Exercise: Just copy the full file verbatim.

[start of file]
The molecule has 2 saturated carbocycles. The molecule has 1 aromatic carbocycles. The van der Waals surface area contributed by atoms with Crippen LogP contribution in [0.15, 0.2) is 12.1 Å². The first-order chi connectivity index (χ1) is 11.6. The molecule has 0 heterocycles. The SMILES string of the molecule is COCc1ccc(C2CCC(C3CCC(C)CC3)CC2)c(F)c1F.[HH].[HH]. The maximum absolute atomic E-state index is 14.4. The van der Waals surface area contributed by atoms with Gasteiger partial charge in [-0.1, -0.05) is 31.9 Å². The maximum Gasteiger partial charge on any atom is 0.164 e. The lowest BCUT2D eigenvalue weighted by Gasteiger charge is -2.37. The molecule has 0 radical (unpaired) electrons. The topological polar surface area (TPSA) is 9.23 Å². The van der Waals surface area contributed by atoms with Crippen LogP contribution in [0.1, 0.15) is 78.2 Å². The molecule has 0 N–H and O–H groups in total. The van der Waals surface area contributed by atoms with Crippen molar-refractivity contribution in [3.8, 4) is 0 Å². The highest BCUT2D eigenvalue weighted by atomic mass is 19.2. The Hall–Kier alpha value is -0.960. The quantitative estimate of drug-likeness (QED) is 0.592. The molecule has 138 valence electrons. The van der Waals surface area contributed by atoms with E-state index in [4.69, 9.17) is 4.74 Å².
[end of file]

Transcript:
The molecule has 2 saturated carbocycles. The molecule has 1 aromatic carbocycles. The van der Waals surface area contributed by atoms with Crippen LogP contribution in [0.15, 0.2) is 12.1 Å². The first-order chi connectivity index (χ1) is 11.6. The molecule has 0 heterocycles. The SMILES string of the molecule is COCc1ccc(C2CCC(C3CCC(C)CC3)CC2)c(F)c1F.[HH].[HH]. The maximum absolute atomic E-state index is 14.4. The van der Waals surface area contributed by atoms with Gasteiger partial charge in [-0.1, -0.05) is 31.9 Å². The maximum Gasteiger partial charge on any atom is 0.164 e. The lowest BCUT2D eigenvalue weighted by Gasteiger charge is -2.37. The molecule has 0 radical (unpaired) electrons. The topological polar surface area (TPSA) is 9.23 Å². The van der Waals surface area contributed by atoms with Crippen LogP contribution in [0.1, 0.15) is 78.2 Å². The molecule has 0 N–H and O–H groups in total. The van der Waals surface area contributed by atoms with Crippen molar-refractivity contribution in [3.8, 4) is 0 Å². The highest BCUT2D eigenvalue weighted by atomic mass is 19.2. The Hall–Kier alpha value is -0.960. The quantitative estimate of drug-likeness (QED) is 0.592. The molecule has 138 valence electrons. The van der Waals surface area contributed by atoms with E-state index in [4.69, 9.17) is 4.74 Å².